Trevor Siemian and Carson Wentz rank in the bottom three in average air yards. Do good quarterbacks usually increase their air yards with more experience, or do their passes actually get shorter over time?
03 Aug 2010
by Bill Barnwell
Last week, I finished up a series on improving catch rate by introducing a statistic which compares a player's actual catch rate to a league-average figure, given the pass distance, relative location, and game situation.
However, catching the ball is just one aspect of a receiver's job. Once they have the ball in their hands, receivers are expected to pick up yards after the catch (YAC). Much like catch rate, though, YAC can be dependent on a receiver's usage pattern or subject to the whims of a quarterback's accuracy. With that in mind, I'm going to analyze YAC in the same way I did catch rate; I'm going to identify what the "expected" YAC should be for a pass, measure how players actually performed versus those expectations, and answer some questions about YAC and the skills of certain players and teams after the catch.
First, let's provide an example of how YAC+ calculates its baselines and compares expected YAC to actual YAC. We're trying to measure a player's ability when he actually catches the ball, not how much value he's providing the team on a per-attempt basis, so unlike our plus-minus statistic, YAC only considers completed passes.
Our sample uses four years of data (2006-09) from the Game Charting Project here at FO. The NFL does include both "Air Yards" and YAC with each pass play nowadays, but it's occasionally inaccurate; usually, there will be one set of downs every three or so halves I chart where the yards in the air and yards after catch are flipped, or mis-aligned, or just totally off. We instruct our charters to correct these mistakes where they're noticeable. Also note that air yards are the yards a pass travels in the air from the line of scrimmage, so a pass thrown three yards behind the line of scrimmage has the same distance in the air as one thrown six yards behind the line. Finally, all passes thrown into the end zone are marked with a maximum distance of (line of scrimmage - distance to end zone).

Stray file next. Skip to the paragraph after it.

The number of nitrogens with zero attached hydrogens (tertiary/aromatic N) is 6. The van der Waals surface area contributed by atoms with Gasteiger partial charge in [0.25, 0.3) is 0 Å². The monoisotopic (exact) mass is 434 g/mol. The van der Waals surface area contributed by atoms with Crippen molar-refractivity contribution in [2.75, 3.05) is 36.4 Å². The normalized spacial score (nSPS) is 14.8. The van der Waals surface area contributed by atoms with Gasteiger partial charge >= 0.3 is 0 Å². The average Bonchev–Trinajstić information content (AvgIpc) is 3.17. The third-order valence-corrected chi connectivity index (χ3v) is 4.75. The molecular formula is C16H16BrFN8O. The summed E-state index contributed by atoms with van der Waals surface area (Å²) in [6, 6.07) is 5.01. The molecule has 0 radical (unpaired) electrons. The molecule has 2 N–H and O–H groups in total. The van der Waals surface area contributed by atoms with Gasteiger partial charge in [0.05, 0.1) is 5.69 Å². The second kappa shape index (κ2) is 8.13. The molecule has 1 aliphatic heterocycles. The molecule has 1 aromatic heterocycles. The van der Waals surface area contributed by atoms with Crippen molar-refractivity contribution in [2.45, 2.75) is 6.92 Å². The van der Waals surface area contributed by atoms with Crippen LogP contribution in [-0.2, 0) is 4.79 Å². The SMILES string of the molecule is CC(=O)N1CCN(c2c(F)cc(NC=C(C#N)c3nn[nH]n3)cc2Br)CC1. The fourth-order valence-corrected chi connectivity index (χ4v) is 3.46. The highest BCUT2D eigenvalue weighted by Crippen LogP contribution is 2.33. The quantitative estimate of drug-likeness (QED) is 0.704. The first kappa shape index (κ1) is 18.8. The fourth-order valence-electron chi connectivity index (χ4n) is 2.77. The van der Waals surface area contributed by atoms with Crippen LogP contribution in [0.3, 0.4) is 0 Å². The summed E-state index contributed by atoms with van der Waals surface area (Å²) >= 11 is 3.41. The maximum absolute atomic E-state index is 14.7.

We construct the baseline for expected YAC as an average of two different measures; as our example play, we'll use an eight-yard pass to the left side of the field on second-and-10.
First, we find the expected YAC for an eight-yard pass to the left side of the field, regardless of the down and distance. That's 3.0 yards. Then, we find the expected YAC for a pass thrown to the left side of the field that's two yards short of the sticks on second down. The average YAC on such a completion is 3.4 yards. The average of these two figures is 3.2 yards. In reality, the 38 such completions over the past four years have yielded an average of 3.5 yards after catch, with most coming thanks to a 49-yard romp from Greg Jennings on a pass from Brett Favre in 2007. We calculate that Jennings produced 45.8 YAC+ on the play. Only one other receiver hit double digits on such a pass: Antonio Chatman.
For situations where the sample size is too small, we fill in expectation data from neighboring situations. Although the historical expected YAC for passes thrown 44 yards up the middle and 45 yards up the middle might be very different based on a small sample, I'm willing to guess that the historical expected YAC for all passes between 42-47 yards is a smoother, more accurate sample for the "true" expected YAC of those passes.
The tables below offer up some basic insight into how expected YAC changes through each of our modes of analysis. Figures that have an asterisk next to them mean that the number in question involves some estimating from neighboring cells.
|Table 1: Expected YAC Per Completion|
|Table 2: Expected YAC To Left Side By Down, Distance|
|Relative Yards||1st Down||2nd Down||3rd Down|